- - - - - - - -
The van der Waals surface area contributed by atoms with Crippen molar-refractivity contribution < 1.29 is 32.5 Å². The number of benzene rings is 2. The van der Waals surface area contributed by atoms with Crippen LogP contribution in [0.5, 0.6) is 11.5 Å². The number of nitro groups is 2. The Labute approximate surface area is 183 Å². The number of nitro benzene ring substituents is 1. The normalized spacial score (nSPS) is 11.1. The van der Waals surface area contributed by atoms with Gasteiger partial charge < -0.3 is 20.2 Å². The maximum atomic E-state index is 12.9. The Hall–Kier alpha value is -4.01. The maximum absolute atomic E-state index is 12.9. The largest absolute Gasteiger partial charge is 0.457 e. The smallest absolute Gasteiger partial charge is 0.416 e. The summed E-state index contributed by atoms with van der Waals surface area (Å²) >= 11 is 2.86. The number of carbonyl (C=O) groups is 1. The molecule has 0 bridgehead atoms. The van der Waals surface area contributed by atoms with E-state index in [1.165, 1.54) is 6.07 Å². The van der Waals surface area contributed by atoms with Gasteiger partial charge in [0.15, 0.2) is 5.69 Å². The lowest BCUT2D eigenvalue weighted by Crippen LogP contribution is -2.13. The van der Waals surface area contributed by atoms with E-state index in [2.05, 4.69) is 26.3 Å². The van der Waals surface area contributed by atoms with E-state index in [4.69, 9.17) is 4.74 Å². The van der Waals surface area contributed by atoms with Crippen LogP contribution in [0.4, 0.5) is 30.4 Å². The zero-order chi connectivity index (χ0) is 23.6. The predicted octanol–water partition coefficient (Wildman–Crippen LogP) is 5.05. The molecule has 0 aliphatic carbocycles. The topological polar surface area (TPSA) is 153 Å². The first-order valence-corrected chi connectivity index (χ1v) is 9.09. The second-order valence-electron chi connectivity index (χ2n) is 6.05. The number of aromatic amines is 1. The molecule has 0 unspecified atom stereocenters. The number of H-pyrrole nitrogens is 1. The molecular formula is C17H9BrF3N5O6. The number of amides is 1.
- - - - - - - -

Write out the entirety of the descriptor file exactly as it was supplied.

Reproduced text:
The van der Waals surface area contributed by atoms with Crippen molar-refractivity contribution < 1.29 is 32.5 Å². The number of benzene rings is 2. The van der Waals surface area contributed by atoms with Crippen LogP contribution in [0.5, 0.6) is 11.5 Å². The number of nitro groups is 2. The Labute approximate surface area is 183 Å². The number of nitro benzene ring substituents is 1. The normalized spacial score (nSPS) is 11.1. The van der Waals surface area contributed by atoms with Gasteiger partial charge < -0.3 is 20.2 Å². The maximum atomic E-state index is 12.9. The Hall–Kier alpha value is -4.01. The maximum absolute atomic E-state index is 12.9. The largest absolute Gasteiger partial charge is 0.457 e. The smallest absolute Gasteiger partial charge is 0.416 e. The summed E-state index contributed by atoms with van der Waals surface area (Å²) >= 11 is 2.86. The number of carbonyl (C=O) groups is 1. The molecule has 0 bridgehead atoms. The van der Waals surface area contributed by atoms with E-state index in [1.165, 1.54) is 6.07 Å². The van der Waals surface area contributed by atoms with Gasteiger partial charge in [0.15, 0.2) is 5.69 Å². The lowest BCUT2D eigenvalue weighted by Crippen LogP contribution is -2.13. The van der Waals surface area contributed by atoms with E-state index in [2.05, 4.69) is 26.3 Å². The van der Waals surface area contributed by atoms with E-state index in [4.69, 9.17) is 4.74 Å². The van der Waals surface area contributed by atoms with Crippen LogP contribution in [0.4, 0.5) is 30.4 Å². The zero-order chi connectivity index (χ0) is 23.6. The predicted octanol–water partition coefficient (Wildman–Crippen LogP) is 5.05. The molecule has 0 aliphatic carbocycles. The topological polar surface area (TPSA) is 153 Å². The first-order valence-corrected chi connectivity index (χ1v) is 9.09. The second-order valence-electron chi connectivity index (χ2n) is 6.05. The number of aromatic amines is 1. The molecule has 0 unspecified atom stereocenters. The number of H-pyrrole nitrogens is 1. The molecular formula is C17H9BrF3N5O6. The number of amides is 1.